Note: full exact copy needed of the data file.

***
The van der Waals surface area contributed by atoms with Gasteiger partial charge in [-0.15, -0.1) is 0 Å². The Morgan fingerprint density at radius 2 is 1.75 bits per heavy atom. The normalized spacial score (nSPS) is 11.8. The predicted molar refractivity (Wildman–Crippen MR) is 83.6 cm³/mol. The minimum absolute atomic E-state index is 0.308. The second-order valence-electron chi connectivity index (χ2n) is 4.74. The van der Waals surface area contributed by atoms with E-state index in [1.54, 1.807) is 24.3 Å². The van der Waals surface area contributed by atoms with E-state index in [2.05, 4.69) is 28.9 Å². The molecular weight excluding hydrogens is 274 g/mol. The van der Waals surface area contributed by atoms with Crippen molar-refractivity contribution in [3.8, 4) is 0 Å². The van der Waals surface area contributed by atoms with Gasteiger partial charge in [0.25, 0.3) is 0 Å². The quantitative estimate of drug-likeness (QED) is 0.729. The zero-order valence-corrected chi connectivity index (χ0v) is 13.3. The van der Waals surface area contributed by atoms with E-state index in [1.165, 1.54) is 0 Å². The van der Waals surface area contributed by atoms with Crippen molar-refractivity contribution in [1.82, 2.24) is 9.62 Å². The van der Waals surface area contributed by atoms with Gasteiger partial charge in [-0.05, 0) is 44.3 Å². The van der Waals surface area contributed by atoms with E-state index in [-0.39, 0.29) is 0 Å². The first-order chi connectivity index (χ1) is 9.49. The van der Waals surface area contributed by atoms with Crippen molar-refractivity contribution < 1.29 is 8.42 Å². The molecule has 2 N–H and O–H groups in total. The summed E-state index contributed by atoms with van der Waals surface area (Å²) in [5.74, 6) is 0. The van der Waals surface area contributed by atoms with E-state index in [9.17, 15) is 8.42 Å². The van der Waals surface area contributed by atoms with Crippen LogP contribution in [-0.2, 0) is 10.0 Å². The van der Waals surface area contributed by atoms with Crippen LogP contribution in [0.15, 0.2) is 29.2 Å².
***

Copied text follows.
The van der Waals surface area contributed by atoms with Gasteiger partial charge in [-0.15, -0.1) is 0 Å². The Morgan fingerprint density at radius 2 is 1.75 bits per heavy atom. The normalized spacial score (nSPS) is 11.8. The predicted molar refractivity (Wildman–Crippen MR) is 83.6 cm³/mol. The minimum absolute atomic E-state index is 0.308. The second-order valence-electron chi connectivity index (χ2n) is 4.74. The van der Waals surface area contributed by atoms with E-state index in [1.54, 1.807) is 24.3 Å². The van der Waals surface area contributed by atoms with E-state index in [2.05, 4.69) is 28.9 Å². The molecular weight excluding hydrogens is 274 g/mol. The van der Waals surface area contributed by atoms with Crippen molar-refractivity contribution in [3.8, 4) is 0 Å². The van der Waals surface area contributed by atoms with Gasteiger partial charge in [0.25, 0.3) is 0 Å². The quantitative estimate of drug-likeness (QED) is 0.729. The zero-order valence-corrected chi connectivity index (χ0v) is 13.3. The van der Waals surface area contributed by atoms with E-state index in [1.165, 1.54) is 0 Å². The van der Waals surface area contributed by atoms with Crippen molar-refractivity contribution in [1.82, 2.24) is 9.62 Å². The van der Waals surface area contributed by atoms with Gasteiger partial charge in [-0.05, 0) is 44.3 Å². The van der Waals surface area contributed by atoms with E-state index in [-0.39, 0.29) is 0 Å². The first-order chi connectivity index (χ1) is 9.49. The van der Waals surface area contributed by atoms with Crippen molar-refractivity contribution < 1.29 is 8.42 Å². The molecule has 2 N–H and O–H groups in total. The summed E-state index contributed by atoms with van der Waals surface area (Å²) in [5.74, 6) is 0. The van der Waals surface area contributed by atoms with E-state index in [9.17, 15) is 8.42 Å². The van der Waals surface area contributed by atoms with Crippen LogP contribution in [-0.2, 0) is 10.0 Å². The van der Waals surface area contributed by atoms with Crippen LogP contribution in [0.15, 0.2) is 29.2 Å².